22 January 2007

A Piece of Poetry

by Thomas Hornsby Ferril
(Trial By Time: Harper & Brothers, 1944)

There was a dark and awful wood
Where increments of death accrued
On every leaf and antlered head
Until it withered and was dead,
And lonely there I wandered
And wandered and wandered.

But once a myth-white moon shone there
And you were kneeling by a flower,
And it was practical and wise
For me to kneel and you to rise,
And me to rise and turn to go,
And you to turn and whisper no,
And seven wondrous stags that I
Could not believe walked slowly by

I'm no poetry/literature expert, but I do appreciate a little verse here and there. I thought I'd give a little web time to an under-appreciated 20th century poet named Thomas Hornsby Ferril. He was a Poet Laureate of the state of Colorado and a friend of Carl Sandburg. In fact, the Colorado Center for the Book's official bio of Ferril tells an amusing anecdote about their close friendship:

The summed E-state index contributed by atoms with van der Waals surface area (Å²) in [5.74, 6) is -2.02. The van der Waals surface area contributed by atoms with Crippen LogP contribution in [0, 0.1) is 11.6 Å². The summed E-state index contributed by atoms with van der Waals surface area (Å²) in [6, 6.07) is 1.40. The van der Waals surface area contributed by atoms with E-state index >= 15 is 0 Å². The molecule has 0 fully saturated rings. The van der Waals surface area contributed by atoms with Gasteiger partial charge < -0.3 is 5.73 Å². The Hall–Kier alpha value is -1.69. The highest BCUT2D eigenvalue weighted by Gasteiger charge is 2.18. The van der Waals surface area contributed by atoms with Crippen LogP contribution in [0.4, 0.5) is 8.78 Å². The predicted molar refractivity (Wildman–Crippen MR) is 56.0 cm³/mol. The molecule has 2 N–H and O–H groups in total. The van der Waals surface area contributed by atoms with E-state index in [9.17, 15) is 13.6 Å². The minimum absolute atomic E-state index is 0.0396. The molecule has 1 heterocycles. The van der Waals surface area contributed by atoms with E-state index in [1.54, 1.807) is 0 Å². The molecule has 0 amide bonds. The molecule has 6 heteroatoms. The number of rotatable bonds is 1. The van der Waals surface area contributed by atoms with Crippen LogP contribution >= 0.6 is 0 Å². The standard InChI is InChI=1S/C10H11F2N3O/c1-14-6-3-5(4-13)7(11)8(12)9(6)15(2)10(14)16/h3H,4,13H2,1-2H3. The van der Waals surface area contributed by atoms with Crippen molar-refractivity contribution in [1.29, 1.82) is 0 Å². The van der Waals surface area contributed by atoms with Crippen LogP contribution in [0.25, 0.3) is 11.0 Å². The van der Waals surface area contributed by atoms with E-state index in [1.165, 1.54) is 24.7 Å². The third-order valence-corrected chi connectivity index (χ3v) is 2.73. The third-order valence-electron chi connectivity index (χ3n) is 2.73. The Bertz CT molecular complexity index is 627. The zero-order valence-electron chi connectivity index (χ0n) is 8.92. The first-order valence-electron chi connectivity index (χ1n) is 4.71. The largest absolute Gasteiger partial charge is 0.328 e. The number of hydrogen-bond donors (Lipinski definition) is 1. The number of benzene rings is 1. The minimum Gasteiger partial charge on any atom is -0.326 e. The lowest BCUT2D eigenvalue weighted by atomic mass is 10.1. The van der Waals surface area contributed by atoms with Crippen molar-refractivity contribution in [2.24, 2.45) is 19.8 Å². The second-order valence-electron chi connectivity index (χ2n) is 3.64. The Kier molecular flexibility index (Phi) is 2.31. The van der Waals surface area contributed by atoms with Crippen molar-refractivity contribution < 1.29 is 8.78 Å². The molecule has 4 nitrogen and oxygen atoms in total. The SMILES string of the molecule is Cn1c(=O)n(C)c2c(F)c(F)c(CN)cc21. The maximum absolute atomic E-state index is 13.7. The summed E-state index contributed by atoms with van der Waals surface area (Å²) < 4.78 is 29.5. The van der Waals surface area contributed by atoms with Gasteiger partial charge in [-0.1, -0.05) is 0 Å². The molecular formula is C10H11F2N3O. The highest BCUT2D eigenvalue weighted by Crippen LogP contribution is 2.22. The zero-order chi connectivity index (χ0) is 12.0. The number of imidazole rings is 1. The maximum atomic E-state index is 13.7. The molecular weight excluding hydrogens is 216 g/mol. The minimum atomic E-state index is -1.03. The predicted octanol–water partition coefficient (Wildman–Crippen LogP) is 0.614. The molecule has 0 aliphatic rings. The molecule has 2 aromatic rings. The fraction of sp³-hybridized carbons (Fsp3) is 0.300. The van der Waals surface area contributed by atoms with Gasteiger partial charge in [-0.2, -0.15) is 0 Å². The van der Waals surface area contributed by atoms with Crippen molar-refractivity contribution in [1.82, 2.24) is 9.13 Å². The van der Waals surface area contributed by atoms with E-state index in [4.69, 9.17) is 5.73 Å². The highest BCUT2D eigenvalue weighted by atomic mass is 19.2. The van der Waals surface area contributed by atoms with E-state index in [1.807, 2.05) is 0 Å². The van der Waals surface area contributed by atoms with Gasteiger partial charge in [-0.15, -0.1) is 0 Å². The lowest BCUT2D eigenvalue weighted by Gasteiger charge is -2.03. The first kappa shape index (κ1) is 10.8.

The Ferrils were known for their lively dinner parties with theater people, writers and photographers. Friends recall parties where Ferril played his mandolin and Sandburg played the guitar... Anne Ferril Folsom recalls coming home from school one day and being startled to find someone asleep on her bed, wearing her mother's negligee. It was Carl Sandburg, taking a nap.

So anyway, I'm interested in others' interpretation/applications/thoughts on the poem. Me? I think it's lovely. I'll withhold further comment until a few people post.


Christina said...

Fiiiiine. I'm posting.